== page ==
By Jeff Louderback
September 23, 2001
CEDARVILLE, Ohio — On the former site of a grain silo, in a town where the "Father of Labor Day" was born, Stuart and Ruth Zaharek envisioned a country inn hotel where guests could relax amid the "casual elegance" of a Victorian bed-and-breakfast and the "rustic natural appeal" of a mountain lodge.
Their visual masterpiece was brought to life with the newly-built, 20-room Hearthstone Inn & Suites, where the amazing interior resembles the Thomas Kinkade painting that is displayed above the fireplace mantel.
This very unique hotel celebrates its grand opening this month.
In the lounge, an American flag hangs from a 19th century-replica chandelier. Inviting English-style sofas and armchairs face a stone fireplace that stretches from the floor to the 22-foot-high ceiling. Civil War artifacts occupy the shelves of display cases.
In the dining area, which adjoins the lounge, professionally hand-painted murals depict the surrounding pastoral countryside. Guests drink their freshly-ground morning coffee and spread cream cheese on their bagels, or enjoy a delightful, expanded continental breakfast beneath hand-cut wooden beams that once supported a nearby 19th-century barn.
Wood from the same barn is used on the room's floor and walls. The inn's gift shop features mid-19th-century windows and is reminiscent of a one-room country cottage.
Adjacent to the Ohio-to-Erie Trail, popular with hikers and bikers, Hearthstone is the only hotel in Cedarville, which is in eastern Greene County about 60 miles northeast of Cincinnati. Home to Cedarville University, a private Christian liberal arts college, the town is the birthplace of U.S. Sen. Mike DeWine. Other well-known native sons include Whitelaw Reid, (Civil War journalist, 1892 vice-presidential candidate on the Harrison-Reid ticket, and U.S. Ambassador), and James H. Kyle, who introduced the bill that established Labor Day as a national holiday in 1893, when he was a U.S. senator from South Dakota.
"This is a hotel with a historical ambiance, in its architectural appearance and with the way it is decorated," said Mr. Zaharek, a Civil War enthusiast who collects memorabilia and participates in battle re-enactments. "When you walk through the front door, you see a building that has the charm and aura of an old inn that has stood here for years." (Managers note: Property decor and breakfast items described in this 2001 article are subject to change)
Though an expanded continental breakfast is served every morning in the dining area, the 12,000-square-foot Hearthstone is designed, according to Mr. Zaharek, as an independent "country inn which blends four-star hotel elegance with a bed-and-breakfast flavor." Each of the hotel's 20 rooms, as with regular "franchise" hotels, has a private bath, and there are two Jacuzzi King Suites. Standard rooms are tastefully appointed with Thomasville furniture, king- or queen-size beds, ceiling fans, refrigerators, coffeemakers, cable TV, two sinks, and personal amenities from Bath and Body Works.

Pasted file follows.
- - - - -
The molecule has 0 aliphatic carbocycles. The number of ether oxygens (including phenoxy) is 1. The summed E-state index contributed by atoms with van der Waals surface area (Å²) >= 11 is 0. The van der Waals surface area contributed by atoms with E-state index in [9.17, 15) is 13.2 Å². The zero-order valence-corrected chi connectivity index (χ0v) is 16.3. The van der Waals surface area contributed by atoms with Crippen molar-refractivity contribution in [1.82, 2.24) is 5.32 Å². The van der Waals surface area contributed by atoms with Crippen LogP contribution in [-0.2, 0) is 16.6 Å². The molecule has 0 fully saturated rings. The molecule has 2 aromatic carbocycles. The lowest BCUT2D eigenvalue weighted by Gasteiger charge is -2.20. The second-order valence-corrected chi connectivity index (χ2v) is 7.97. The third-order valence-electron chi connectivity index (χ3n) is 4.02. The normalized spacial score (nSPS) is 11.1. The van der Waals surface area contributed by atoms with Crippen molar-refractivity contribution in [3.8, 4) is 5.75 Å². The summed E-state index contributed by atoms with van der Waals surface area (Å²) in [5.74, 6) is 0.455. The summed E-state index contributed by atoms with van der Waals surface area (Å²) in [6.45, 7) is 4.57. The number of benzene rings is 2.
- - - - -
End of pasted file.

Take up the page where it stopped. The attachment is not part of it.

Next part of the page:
Wanting to share their love for history, the Zahareks decorated both floors of the inn with display cases containing Civil War relics related to Cedarville and Greene County. On the second-story balcony, which overlooks the sitting lounge and the dining area, exhibits include a Civil War sword and other relics of that time period. In the Heritage Lounge sitting area, an entire display case is dedicated to Whitelaw Reid, who lived in Cedarville as a child and later covered the Civil War for the New York Tribune. Mr. Reid became editor of the newspaper and later served as U.S. ambassador to England and France.
Guests who look closely at the wooden beams over the dining area can see a faded inscription on one that reads: "Built by Tom Wharton 1885."
"We've learned that the oak trees these beams are made from were about 300 years old when they were originally harvested. That means they were likely here before the Pilgrims arrived in the New World," Mr. Zaharek said.
Before moving to Cedarville in 1992, the couple worked at Moody Bible Institute in Chicago. Mr. Zaharek worked in admissions while Mrs. Zaharek operated the front desks of four residence halls. The Zahareks expect that their core customer base will include parents of college students at Cedarville University as well as other area colleges (including Antioch, Central State, Wilberforce, and Wittenberg), bike trail users, antiquers, tourists visiting Blue Jacket Outdoor Drama, historic Clifton Mill, the village of Yellow Springs, and other Greene County/Miami Valley attractions.
Where: Along the Ohio-to-Erie Trail near downtown Cedarville, about 60 miles northeast of Cincinnati in eastern Greene County. From Cincinnati, take Interstate 71 north to exit 58 (Ohio 72 north), which leads through Jamestown to Cedarville. Driving time: 1½ hours or less.
Nearby attractions: Clifton Mill; Yellow Springs; Young’s Jersey Dairy; Ohio-to-Erie Bicycle Trail; National Museum of the U.S. Air Force; Xenia Bike Station, the hub for 40-plus miles of paved multiuse trails in Greene County. Serving Springfield, Xenia, Yellow Springs, Jamestown, South Charleston, Waynesville, and the greater Dayton, Ohio region.
Area Colleges/Universities: Cedarville, Central State, Wilberforce, Antioch, Wittenberg.
For information: Hearthstone Inn & Suites, Toll-Free Reservations 1-877-OHIO-INN (644-6466), Local(937) 766-3000; www.hearthstoneinn.com.